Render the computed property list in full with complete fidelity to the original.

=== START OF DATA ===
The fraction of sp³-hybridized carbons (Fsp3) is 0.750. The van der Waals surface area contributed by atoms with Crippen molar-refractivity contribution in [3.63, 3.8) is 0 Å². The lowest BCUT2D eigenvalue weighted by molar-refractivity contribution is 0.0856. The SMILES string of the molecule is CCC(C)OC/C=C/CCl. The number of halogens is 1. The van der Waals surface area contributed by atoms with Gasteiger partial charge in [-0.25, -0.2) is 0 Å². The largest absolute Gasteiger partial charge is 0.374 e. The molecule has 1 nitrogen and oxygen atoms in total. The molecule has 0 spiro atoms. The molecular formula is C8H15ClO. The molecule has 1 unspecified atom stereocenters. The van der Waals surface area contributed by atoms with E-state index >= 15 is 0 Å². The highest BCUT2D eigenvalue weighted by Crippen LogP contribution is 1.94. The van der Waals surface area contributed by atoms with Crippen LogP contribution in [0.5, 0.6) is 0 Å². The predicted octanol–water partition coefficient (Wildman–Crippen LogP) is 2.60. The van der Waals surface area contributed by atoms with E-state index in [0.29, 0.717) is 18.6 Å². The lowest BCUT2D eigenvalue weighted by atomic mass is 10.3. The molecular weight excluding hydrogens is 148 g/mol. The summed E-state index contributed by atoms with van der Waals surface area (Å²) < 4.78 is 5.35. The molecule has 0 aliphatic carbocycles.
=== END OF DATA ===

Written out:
The fraction of sp³-hybridized carbons (Fsp3) is 0.750. The van der Waals surface area contributed by atoms with Crippen molar-refractivity contribution in [3.63, 3.8) is 0 Å². The lowest BCUT2D eigenvalue weighted by molar-refractivity contribution is 0.0856. The SMILES string of the molecule is CCC(C)OC/C=C/CCl. The number of halogens is 1. The van der Waals surface area contributed by atoms with Gasteiger partial charge in [-0.25, -0.2) is 0 Å². The largest absolute Gasteiger partial charge is 0.374 e. The molecule has 1 nitrogen and oxygen atoms in total. The molecule has 0 spiro atoms. The molecular formula is C8H15ClO. The molecule has 1 unspecified atom stereocenters. The van der Waals surface area contributed by atoms with E-state index >= 15 is 0 Å². The highest BCUT2D eigenvalue weighted by Crippen LogP contribution is 1.94. The van der Waals surface area contributed by atoms with Crippen LogP contribution in [0.5, 0.6) is 0 Å². The predicted octanol–water partition coefficient (Wildman–Crippen LogP) is 2.60. The van der Waals surface area contributed by atoms with E-state index in [0.29, 0.717) is 18.6 Å². The lowest BCUT2D eigenvalue weighted by atomic mass is 10.3. The molecular weight excluding hydrogens is 148 g/mol. The summed E-state index contributed by atoms with van der Waals surface area (Å²) < 4.78 is 5.35. The molecule has 0 aliphatic carbocycles.